The Hindu reported that the “funds were allegedly used for unstated purposes, investments were made through a Singapore-based subsidiary and there were payouts running into hundreds of crores to related parties. Properties were also bought from the funds provided by ABG Shipyard.”

The SBI filed the first complaint in November 2019. Even though ICICI Bank led the consortium, it was SBI that filed a complaint, it being the largest public sector bank among ABG Shipyard bankers. A recent SBI statement says there was “continuous engagement” with the CBI after this. The second complaint, which clarified some of the questions raised by the investigating agency, was filed in August 2020. This was the basis of the FIR that came about in the first week of February.

Almost all the banks in the consortium had reported the account as fraud within about a year of the EY forensic audit report. The first to do so was Exim Bank (March 2019). This was followed by ICICI Bank (April 2019). SBI did so in June that year.

What were the clarifications sought by the CBI after the SBI’s first complaint?

In March 2020, the CBI had sought clarifications on the SBI’s initial complaint. The first of these pointed to the absence of any internal investigation. The SBI responded to this by pointing to the process by which it declared the account a fraud. This, notably, happened some months before its first complaint letter. The CBI follow-up also had a query on the timing and specific instances of the fraud. To this, the SBI has referred to the EY report, which again was the very basis of the first complaint. One other CBI query in the March 2020 follow-up raised the issue of consent of other consortium members in filing the complaint. This, the SBI responded to by saying it hadn’t received the mandate of the other members at the time of filing of the first complaint but that many of them had provided consent for the same in meetings thereon.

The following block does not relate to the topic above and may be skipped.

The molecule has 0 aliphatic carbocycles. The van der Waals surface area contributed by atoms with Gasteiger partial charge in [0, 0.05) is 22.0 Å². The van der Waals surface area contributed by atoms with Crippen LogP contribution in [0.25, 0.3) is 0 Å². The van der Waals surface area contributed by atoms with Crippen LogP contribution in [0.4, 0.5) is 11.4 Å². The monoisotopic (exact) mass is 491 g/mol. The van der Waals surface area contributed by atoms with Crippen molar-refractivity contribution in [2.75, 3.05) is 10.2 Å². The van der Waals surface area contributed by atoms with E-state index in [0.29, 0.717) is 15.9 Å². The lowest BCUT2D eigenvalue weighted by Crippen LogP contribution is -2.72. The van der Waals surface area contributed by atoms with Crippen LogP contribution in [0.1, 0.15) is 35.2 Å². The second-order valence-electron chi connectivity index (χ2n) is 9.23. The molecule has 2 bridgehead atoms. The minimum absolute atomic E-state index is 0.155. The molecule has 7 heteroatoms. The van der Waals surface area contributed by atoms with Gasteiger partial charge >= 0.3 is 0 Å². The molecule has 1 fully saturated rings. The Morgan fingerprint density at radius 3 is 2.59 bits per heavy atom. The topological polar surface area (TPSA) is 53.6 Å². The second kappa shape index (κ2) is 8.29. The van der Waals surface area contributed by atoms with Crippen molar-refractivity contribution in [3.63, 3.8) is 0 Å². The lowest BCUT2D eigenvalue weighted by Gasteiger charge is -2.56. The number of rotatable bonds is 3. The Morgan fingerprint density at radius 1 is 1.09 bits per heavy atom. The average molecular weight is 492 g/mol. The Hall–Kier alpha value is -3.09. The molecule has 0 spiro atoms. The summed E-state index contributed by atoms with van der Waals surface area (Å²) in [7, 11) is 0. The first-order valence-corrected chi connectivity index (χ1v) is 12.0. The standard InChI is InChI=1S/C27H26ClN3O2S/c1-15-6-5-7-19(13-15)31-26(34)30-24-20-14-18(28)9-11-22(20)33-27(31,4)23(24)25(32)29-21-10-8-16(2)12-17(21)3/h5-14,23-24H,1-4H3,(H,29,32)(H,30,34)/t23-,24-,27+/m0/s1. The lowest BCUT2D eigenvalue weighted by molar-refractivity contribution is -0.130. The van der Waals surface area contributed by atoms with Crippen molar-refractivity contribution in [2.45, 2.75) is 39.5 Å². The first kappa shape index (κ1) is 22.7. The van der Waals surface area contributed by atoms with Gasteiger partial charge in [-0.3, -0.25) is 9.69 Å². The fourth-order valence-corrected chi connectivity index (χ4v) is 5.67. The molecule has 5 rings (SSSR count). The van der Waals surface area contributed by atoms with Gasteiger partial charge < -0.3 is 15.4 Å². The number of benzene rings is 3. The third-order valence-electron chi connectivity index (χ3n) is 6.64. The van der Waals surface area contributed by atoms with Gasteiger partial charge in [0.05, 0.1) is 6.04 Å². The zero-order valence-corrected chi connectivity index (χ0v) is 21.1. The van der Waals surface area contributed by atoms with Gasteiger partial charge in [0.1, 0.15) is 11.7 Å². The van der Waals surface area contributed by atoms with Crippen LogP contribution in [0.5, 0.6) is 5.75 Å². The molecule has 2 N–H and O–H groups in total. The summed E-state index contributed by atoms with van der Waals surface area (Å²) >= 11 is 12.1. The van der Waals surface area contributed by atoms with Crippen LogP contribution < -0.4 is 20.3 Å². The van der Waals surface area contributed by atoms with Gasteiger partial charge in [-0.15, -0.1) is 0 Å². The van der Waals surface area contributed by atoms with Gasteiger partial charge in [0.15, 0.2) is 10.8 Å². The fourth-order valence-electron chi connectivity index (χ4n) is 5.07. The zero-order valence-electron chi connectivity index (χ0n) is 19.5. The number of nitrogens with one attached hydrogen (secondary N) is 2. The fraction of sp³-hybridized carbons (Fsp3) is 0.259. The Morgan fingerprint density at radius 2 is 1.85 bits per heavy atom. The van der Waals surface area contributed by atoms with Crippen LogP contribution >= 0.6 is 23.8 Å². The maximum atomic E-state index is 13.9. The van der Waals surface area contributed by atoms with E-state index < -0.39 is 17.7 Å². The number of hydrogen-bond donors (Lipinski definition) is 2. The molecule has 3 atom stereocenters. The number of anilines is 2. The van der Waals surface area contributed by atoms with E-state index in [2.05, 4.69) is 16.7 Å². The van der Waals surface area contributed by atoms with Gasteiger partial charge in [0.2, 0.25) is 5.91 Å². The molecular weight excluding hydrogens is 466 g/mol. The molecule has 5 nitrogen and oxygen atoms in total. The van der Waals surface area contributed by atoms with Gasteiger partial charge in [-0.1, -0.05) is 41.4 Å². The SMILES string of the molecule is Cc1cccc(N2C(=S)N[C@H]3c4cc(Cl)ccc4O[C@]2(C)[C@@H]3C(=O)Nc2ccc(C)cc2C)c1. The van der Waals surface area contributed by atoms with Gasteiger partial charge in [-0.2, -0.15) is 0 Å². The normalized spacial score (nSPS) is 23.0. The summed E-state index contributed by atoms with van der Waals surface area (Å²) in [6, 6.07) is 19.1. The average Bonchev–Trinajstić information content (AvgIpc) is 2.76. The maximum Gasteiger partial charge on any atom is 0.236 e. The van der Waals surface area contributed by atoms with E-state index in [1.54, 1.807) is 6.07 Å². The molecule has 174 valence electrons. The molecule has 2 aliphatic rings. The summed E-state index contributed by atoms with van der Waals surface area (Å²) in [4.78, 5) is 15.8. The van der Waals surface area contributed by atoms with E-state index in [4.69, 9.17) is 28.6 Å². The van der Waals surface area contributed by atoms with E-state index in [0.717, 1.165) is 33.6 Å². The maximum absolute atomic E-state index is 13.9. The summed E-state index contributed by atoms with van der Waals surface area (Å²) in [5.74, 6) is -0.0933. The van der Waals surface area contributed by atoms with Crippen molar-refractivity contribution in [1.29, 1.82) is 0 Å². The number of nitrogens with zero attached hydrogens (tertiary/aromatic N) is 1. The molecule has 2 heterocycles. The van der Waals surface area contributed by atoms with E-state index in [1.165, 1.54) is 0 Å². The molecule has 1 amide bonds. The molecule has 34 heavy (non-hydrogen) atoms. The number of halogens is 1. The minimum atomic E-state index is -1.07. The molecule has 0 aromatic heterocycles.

The SBI has claimed in a release that at no point was there any effort to delay the process to recover the dues. “Typically when fraud is declared, an initial complaint is preferred with the CBI, and based on their inquiries further information is gathered. In a few cases, when substantial additional information is gathered, a second complaint incorporating full and complete details is filed which forms the basis for the FIR,” it said in the release.

What is the Opposition saying?

Congress general secretary Randeep Singh Surjewala has asked why an FIR wasn’t lodged despite the liquidation process starting five years ago, and the account being declared a fraud in 2019.

Finance Minister Nirmala Sitharaman, in response, has said, “In fact November 2013 is when it was declared a non-performing asset (NPA). After that, because a consortium of banks have had business with them, they have all sat together to see how best any restructuring can be done, which is a due process done for any account under stress — more so because it’s a big account and also was becoming an NPA.” She said, “However, overall, not just for this account, in general, for any account it takes 52 to 54 months to scrutinise it. To the banks’ credit they have taken lesser time than what is normally the average to detect this kind of fraud.”

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Printable version | Feb 20, 2022 4:43:18 pm |